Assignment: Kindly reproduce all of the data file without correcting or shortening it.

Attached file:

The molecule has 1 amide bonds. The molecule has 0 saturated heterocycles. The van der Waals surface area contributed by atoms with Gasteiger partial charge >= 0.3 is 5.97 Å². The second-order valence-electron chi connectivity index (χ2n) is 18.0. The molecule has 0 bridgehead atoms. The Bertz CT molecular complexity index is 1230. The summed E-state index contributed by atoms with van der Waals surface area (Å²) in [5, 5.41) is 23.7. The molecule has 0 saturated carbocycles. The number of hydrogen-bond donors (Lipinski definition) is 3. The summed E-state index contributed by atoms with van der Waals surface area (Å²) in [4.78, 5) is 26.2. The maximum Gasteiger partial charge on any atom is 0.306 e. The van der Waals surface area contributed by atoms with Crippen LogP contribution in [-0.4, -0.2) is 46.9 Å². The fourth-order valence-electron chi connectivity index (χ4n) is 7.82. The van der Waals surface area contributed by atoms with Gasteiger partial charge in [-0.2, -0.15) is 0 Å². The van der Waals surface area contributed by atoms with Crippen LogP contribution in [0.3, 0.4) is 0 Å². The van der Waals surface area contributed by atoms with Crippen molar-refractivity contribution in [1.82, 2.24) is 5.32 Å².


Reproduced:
The molecule has 1 amide bonds. The molecule has 0 saturated heterocycles. The van der Waals surface area contributed by atoms with Gasteiger partial charge >= 0.3 is 5.97 Å². The second-order valence-electron chi connectivity index (χ2n) is 18.0. The molecule has 0 bridgehead atoms. The Bertz CT molecular complexity index is 1230. The summed E-state index contributed by atoms with van der Waals surface area (Å²) in [5, 5.41) is 23.7. The molecule has 0 saturated carbocycles. The number of hydrogen-bond donors (Lipinski definition) is 3. The summed E-state index contributed by atoms with van der Waals surface area (Å²) in [4.78, 5) is 26.2. The maximum Gasteiger partial charge on any atom is 0.306 e. The van der Waals surface area contributed by atoms with Crippen LogP contribution in [-0.4, -0.2) is 46.9 Å². The fourth-order valence-electron chi connectivity index (χ4n) is 7.82. The van der Waals surface area contributed by atoms with Gasteiger partial charge in [-0.2, -0.15) is 0 Å². The van der Waals surface area contributed by atoms with Crippen LogP contribution in [0.3, 0.4) is 0 Å². The van der Waals surface area contributed by atoms with Crippen molar-refractivity contribution in [1.82, 2.24) is 5.32 Å².